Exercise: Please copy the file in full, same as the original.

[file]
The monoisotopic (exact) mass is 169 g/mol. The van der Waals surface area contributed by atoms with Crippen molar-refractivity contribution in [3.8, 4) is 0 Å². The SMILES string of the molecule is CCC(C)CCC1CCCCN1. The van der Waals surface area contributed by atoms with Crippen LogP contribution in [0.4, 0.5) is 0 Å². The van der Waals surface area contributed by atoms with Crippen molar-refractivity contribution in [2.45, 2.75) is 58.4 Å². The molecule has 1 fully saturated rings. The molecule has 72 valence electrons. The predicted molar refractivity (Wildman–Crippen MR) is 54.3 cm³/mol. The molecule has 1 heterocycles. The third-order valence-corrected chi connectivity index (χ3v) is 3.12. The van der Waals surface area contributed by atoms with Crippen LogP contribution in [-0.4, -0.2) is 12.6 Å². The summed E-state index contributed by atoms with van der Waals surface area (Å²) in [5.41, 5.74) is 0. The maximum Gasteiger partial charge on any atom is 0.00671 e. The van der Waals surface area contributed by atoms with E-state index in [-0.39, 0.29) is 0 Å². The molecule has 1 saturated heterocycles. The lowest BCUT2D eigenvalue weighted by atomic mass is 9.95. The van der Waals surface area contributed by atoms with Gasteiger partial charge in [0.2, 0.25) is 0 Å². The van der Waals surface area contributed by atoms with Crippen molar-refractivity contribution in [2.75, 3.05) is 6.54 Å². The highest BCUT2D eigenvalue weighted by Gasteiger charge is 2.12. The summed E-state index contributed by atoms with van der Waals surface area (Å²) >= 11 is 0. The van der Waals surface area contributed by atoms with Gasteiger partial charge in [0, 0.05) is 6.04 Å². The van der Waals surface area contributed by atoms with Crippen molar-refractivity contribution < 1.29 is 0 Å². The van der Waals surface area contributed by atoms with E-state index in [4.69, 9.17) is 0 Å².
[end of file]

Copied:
The monoisotopic (exact) mass is 169 g/mol. The van der Waals surface area contributed by atoms with Crippen molar-refractivity contribution in [3.8, 4) is 0 Å². The SMILES string of the molecule is CCC(C)CCC1CCCCN1. The van der Waals surface area contributed by atoms with Crippen LogP contribution in [0.4, 0.5) is 0 Å². The van der Waals surface area contributed by atoms with Crippen molar-refractivity contribution in [2.45, 2.75) is 58.4 Å². The molecule has 1 fully saturated rings. The molecule has 72 valence electrons. The predicted molar refractivity (Wildman–Crippen MR) is 54.3 cm³/mol. The molecule has 1 heterocycles. The third-order valence-corrected chi connectivity index (χ3v) is 3.12. The van der Waals surface area contributed by atoms with Crippen LogP contribution in [-0.4, -0.2) is 12.6 Å². The summed E-state index contributed by atoms with van der Waals surface area (Å²) in [5.41, 5.74) is 0. The maximum Gasteiger partial charge on any atom is 0.00671 e. The van der Waals surface area contributed by atoms with E-state index in [-0.39, 0.29) is 0 Å². The molecule has 1 saturated heterocycles. The lowest BCUT2D eigenvalue weighted by atomic mass is 9.95. The van der Waals surface area contributed by atoms with Gasteiger partial charge in [0.2, 0.25) is 0 Å². The van der Waals surface area contributed by atoms with Crippen molar-refractivity contribution in [2.75, 3.05) is 6.54 Å². The highest BCUT2D eigenvalue weighted by Gasteiger charge is 2.12. The summed E-state index contributed by atoms with van der Waals surface area (Å²) >= 11 is 0. The van der Waals surface area contributed by atoms with Gasteiger partial charge in [0, 0.05) is 6.04 Å². The van der Waals surface area contributed by atoms with Crippen molar-refractivity contribution < 1.29 is 0 Å². The van der Waals surface area contributed by atoms with E-state index in [4.69, 9.17) is 0 Å².